The fact that for much of her active life she held relatively minor positions, first with the Commission of Fish and Fisheries and afterwards in the U.S. National Museum, never deterred her from rendering faithful, conscientious performance of her assigned duties, however routine they may have been.

She began, as we have seen, her first year (1886) of life-time service in the Museum as a “copyist,” a not uncommon title in the days before typewriters came into general use in the Smithsonian Institution.

Advancing from an initial stipend of $580 per annum by small biennial increments, she reached the clerical level of compensation of $840 seven years later (1893). During the last of her three years of tenure of the position of “clerk” she co-authored one (1891) and was the sole author of five other systematic studies (1892-1893). These accomplishments must have impressed the powers “that were,” for she was next promoted (1894) to “aid” at $960 per annum, and then four years and fifteen publications later (1898) to “second assistant curator,” a title that appeared on a number of her publications of this period, at $1200. For eight years she served (1898-1906) at that modest emolument before her salary was raised to $1320. She must have been an industrious assistant curator, for, in addition to her routine responsibilities, she produced thirty-five papers besides giving some time to manuscripts of several more published in the next year or two (1906, 1907). This productivity, as the term is employed nowadays, led eventually to her being advanced to full assistant curator (1907), with an initial salary of $1380. Seven more years passed before her annual salary reached its maximum, $1800 (1913).

After serving a mere 18 months as full assistant curator in complete charge of the operation of the Division of Marine Invertebrates, she resigned on the 31st day of December, 1914, with the explicit understanding that her salary be devoted to the hire of an assistant urgently needed for the preparation of the first of her monographic handbooks on American crabs, upon which she had started to work.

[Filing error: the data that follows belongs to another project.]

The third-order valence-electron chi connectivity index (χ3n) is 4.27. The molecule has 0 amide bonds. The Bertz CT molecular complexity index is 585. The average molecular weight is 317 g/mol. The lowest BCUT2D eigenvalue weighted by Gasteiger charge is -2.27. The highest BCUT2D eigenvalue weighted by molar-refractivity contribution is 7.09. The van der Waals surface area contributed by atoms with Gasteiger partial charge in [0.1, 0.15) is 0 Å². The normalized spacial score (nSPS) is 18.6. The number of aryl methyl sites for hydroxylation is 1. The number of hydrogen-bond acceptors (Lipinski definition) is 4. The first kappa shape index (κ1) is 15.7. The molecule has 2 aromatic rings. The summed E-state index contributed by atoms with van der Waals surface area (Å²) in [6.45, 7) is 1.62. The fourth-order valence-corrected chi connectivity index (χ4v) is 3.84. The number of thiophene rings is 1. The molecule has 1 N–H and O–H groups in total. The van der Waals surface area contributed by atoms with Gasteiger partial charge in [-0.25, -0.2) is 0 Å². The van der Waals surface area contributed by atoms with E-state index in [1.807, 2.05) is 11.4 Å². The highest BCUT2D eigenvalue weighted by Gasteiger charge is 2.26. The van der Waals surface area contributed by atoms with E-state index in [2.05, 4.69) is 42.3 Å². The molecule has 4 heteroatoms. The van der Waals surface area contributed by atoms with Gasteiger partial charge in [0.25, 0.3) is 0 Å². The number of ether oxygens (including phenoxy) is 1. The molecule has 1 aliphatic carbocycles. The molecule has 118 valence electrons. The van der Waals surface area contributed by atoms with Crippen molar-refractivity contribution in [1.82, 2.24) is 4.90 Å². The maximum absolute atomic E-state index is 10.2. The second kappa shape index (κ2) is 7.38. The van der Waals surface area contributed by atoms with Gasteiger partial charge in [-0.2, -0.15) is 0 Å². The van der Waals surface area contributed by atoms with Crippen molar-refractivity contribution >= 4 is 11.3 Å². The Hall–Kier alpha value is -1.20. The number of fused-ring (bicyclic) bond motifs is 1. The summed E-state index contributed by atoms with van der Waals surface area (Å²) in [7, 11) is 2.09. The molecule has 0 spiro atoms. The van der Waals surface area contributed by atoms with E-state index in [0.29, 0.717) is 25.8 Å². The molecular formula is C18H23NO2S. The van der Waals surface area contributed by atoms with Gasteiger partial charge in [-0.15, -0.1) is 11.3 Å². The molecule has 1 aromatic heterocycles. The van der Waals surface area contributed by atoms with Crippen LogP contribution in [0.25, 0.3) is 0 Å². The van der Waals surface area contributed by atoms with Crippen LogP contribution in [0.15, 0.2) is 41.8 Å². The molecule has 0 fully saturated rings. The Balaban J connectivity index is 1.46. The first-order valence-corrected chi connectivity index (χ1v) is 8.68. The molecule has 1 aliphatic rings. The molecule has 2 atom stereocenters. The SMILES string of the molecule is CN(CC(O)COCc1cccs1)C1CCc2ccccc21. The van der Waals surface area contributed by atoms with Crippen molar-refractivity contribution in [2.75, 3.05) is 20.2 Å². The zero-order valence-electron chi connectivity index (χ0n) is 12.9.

With the start of the New Year (1915), in recognition of her long and devoted service to the Museum, the Smithsonian designated her as Honorary Research Associate, one of the Institution’s select group of scholars and scientists.

The National Museum of Natural History in Washington, D.C.

The National Museum of Natural History in Washington, D.C.

In 1916, in recognition of her services to Science, the University of Pittsburgh conferred on her an honorary Master’s Degree, after which she went on to qualify for her doctorate at George Washington University in Washington, D.C., in 1917.

Aside from several trips to Europe, in part to examine crustacean collections in foreign museums, Miss Rathbun’s field work was centered in New England—Woods Hole, Massachusetts, and South Harpswell, Maine. There, with the assistance of an artist, Miss Violet Dandridge, she made a comprehensive collection of all groups of littoral invertebrates. These were sketched in color by Miss Dandridge, in order that the natural colors could be transferred to the preserved specimens when they were later mounted to form a synoptic series of east coast invertebrates.

Never, while able, could she resist the call of Crustacea or the lure of the Museum’s collections. She came daily to her desk through the nineteen thirties until failing health confined her to her home, where a few years later she suffered a fall and a broken hip. The ensuing complications hastened the end. She died in her eighty-third year on April 14, 1943.

During her lifetime she gave the Museum her extensive carcinological library, and at her death bequeathed to the Smithsonian Institution $10,000 to further work on decapod Crustacea in which many another student became interested because of her personal encouragement.

Words alone do not suffice to express adequately my high regard for Miss Rathbun and her works, published or otherwise, my gratitude for all that she did for me, and my respect for her as a woman and as a scientist.

— From Crustaceana, 1973.

A Note on Unitarian Connections

An American National Biography article states: “A Unitarian, she displayed a warm interest in her colleagues and encouraged the careers of many younger carcinologists. She devoted her life to science.”